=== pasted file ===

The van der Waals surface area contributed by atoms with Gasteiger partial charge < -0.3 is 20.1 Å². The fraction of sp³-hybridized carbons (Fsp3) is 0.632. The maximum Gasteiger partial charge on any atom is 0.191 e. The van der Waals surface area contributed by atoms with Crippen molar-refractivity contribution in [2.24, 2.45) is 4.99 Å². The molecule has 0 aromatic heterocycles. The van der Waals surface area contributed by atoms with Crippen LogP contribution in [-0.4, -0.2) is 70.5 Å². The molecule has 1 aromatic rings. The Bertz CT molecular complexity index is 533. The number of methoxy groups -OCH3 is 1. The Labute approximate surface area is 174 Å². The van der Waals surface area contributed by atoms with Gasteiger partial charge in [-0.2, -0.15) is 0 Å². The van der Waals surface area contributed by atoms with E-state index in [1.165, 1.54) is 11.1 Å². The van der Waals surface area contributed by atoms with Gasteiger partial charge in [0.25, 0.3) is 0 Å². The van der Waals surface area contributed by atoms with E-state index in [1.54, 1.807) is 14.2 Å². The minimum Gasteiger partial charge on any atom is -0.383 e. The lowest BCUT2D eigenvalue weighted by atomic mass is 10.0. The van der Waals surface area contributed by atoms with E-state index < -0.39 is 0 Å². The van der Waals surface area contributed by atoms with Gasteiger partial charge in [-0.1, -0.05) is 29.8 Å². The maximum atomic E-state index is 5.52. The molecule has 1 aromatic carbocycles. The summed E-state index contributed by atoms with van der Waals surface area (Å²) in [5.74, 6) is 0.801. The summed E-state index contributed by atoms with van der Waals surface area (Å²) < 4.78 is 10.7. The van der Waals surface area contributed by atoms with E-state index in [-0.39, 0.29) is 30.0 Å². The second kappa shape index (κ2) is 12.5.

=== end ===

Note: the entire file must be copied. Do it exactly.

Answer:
The van der Waals surface area contributed by atoms with Gasteiger partial charge < -0.3 is 20.1 Å². The fraction of sp³-hybridized carbons (Fsp3) is 0.632. The maximum Gasteiger partial charge on any atom is 0.191 e. The van der Waals surface area contributed by atoms with Crippen molar-refractivity contribution in [2.24, 2.45) is 4.99 Å². The molecule has 0 aromatic heterocycles. The van der Waals surface area contributed by atoms with Crippen LogP contribution in [-0.4, -0.2) is 70.5 Å². The molecule has 1 aromatic rings. The Bertz CT molecular complexity index is 533. The number of methoxy groups -OCH3 is 1. The Labute approximate surface area is 174 Å². The van der Waals surface area contributed by atoms with Gasteiger partial charge in [-0.2, -0.15) is 0 Å². The van der Waals surface area contributed by atoms with E-state index in [1.165, 1.54) is 11.1 Å². The van der Waals surface area contributed by atoms with Gasteiger partial charge in [0.25, 0.3) is 0 Å². The van der Waals surface area contributed by atoms with E-state index in [1.54, 1.807) is 14.2 Å². The minimum Gasteiger partial charge on any atom is -0.383 e. The lowest BCUT2D eigenvalue weighted by atomic mass is 10.0. The van der Waals surface area contributed by atoms with E-state index < -0.39 is 0 Å². The van der Waals surface area contributed by atoms with Gasteiger partial charge in [-0.1, -0.05) is 29.8 Å². The maximum atomic E-state index is 5.52. The molecule has 1 aromatic carbocycles. The summed E-state index contributed by atoms with van der Waals surface area (Å²) in [5.74, 6) is 0.801. The summed E-state index contributed by atoms with van der Waals surface area (Å²) < 4.78 is 10.7. The van der Waals surface area contributed by atoms with E-state index in [-0.39, 0.29) is 30.0 Å². The second kappa shape index (κ2) is 12.5.